Thursday, December 6, 2012

Pull Ups for Strength or Endurance

Recently saw this simply put article on written by Kathryn Walsh and thought I would pass it along.? Simple words, simple message.

Girl doing kipping pull ups

Pull-ups are one of the most satisfying exercises you can do. Being able to lift your entire body weight using only your arms is a sign that you’re strong and fit, and the challenge of the workout means you’ll see major results in your body if you’re dedicated to your routine. If done properly and carefully, pull-ups can help you build both strength and endurance.

The main goal and benefit of doing pull-ups is to help you get stronger. Each time you pull yourself up, the muscles in your arms, shoulders and back develop strains and slight tears. Other cells repair each tiny tear and make the muscle slightly larger. The more weight you lift — in this case, the weight of your body — and the more repetitions you do, the larger your muscles become. Larger muscles make you stronger and help you improve your endurance, though pull-ups alone won’t drastically change your endurance levels.

If you don’t have experience with pull-ups, make an appointment with a trainer at your gym so you can learn proper technique. According to the American Council on Exercise, you should tightly grip the handle of the chin-up bar with your palms facing away from you and your thumbs wrapped around the bar. As you lift yourself off the ground, bend your knees slightly and cross your ankles. Keeping your shoulders down and your head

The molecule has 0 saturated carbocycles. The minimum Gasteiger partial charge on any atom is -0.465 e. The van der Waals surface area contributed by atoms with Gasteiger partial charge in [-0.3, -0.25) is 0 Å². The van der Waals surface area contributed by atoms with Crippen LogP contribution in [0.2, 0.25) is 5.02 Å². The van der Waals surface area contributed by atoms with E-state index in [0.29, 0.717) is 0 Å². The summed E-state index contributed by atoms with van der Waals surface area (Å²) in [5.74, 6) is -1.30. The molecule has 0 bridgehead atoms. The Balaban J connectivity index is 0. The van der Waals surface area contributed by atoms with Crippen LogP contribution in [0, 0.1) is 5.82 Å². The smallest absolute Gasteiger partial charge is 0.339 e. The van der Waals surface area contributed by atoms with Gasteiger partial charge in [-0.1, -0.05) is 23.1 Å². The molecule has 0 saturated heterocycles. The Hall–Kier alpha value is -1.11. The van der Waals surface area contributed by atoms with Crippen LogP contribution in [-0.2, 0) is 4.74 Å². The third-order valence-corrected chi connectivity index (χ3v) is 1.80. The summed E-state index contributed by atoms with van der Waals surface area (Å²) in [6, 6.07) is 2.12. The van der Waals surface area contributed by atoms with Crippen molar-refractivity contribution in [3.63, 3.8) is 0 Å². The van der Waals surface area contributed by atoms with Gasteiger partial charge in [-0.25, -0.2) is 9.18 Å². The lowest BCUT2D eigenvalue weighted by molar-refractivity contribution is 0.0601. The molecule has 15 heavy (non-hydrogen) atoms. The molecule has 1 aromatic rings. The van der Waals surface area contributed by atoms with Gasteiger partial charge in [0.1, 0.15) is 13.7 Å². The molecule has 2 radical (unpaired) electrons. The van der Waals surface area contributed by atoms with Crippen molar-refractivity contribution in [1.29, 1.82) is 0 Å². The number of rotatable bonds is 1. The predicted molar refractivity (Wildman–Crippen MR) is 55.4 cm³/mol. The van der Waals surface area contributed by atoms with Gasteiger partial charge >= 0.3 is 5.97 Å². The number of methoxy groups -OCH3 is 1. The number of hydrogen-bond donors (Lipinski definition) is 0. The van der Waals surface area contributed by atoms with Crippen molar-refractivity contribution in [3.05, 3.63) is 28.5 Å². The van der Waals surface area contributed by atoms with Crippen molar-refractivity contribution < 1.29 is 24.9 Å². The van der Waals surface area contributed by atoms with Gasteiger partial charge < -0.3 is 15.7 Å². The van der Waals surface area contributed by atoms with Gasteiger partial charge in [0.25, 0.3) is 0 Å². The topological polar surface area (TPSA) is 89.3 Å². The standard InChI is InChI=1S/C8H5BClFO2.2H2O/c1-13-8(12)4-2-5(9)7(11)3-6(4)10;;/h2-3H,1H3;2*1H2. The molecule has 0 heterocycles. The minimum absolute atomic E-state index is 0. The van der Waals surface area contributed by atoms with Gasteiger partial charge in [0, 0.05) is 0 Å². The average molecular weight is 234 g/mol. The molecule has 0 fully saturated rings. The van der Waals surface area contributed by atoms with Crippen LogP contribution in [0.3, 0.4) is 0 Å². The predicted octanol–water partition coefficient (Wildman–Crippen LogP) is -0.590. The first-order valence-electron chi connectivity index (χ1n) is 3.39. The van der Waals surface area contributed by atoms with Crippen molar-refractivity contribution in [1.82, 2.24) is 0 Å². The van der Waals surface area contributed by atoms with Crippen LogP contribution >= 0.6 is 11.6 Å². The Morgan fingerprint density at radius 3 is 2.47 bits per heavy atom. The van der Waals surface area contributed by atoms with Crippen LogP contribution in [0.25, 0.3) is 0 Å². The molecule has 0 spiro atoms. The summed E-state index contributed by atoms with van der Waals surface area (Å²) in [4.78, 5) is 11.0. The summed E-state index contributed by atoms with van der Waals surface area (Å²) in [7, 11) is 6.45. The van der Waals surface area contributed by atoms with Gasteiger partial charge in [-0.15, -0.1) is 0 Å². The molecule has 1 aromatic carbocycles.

straight, bend your elbows as you pull your body up until your chin is even with the bar. Hold the position for a few seconds and slowly lower yourself until your arms are straight again.

Getting hurt doing pull-ups will set your workout routine back weeks or months. The first thing to consider when doing pull-ups is the bar. You can buy and install a chin-up bar in a doorway in your home, but it’s crucial to follow the instructions carefully. Choose a model that needs to be bracketed into the wall to ensure sturdiness. Exercising with cold muscles
can leave you with strained muscles, so spend a few minutes stretching your arms, shoulders and back before doing pull-ups. Don’t do pull-ups if you have any upper-body injuries because the strain of the exercise can worsen a previous trauma.

Strength training is only one component of building your endurance. If this is your goal, you’ll need to do cardiovascular exercises as well. At least a few times a week, perform activities that keep your heart rate elevated for 30 minutes or more, such as running and swimming. Pace yourself. Running full-speed will tire you out quickly, but jogging at a comfortable pace allows you to go longer. Make your workout a bit longer each time, even if it’s only by one or two minutes.

View the original article here

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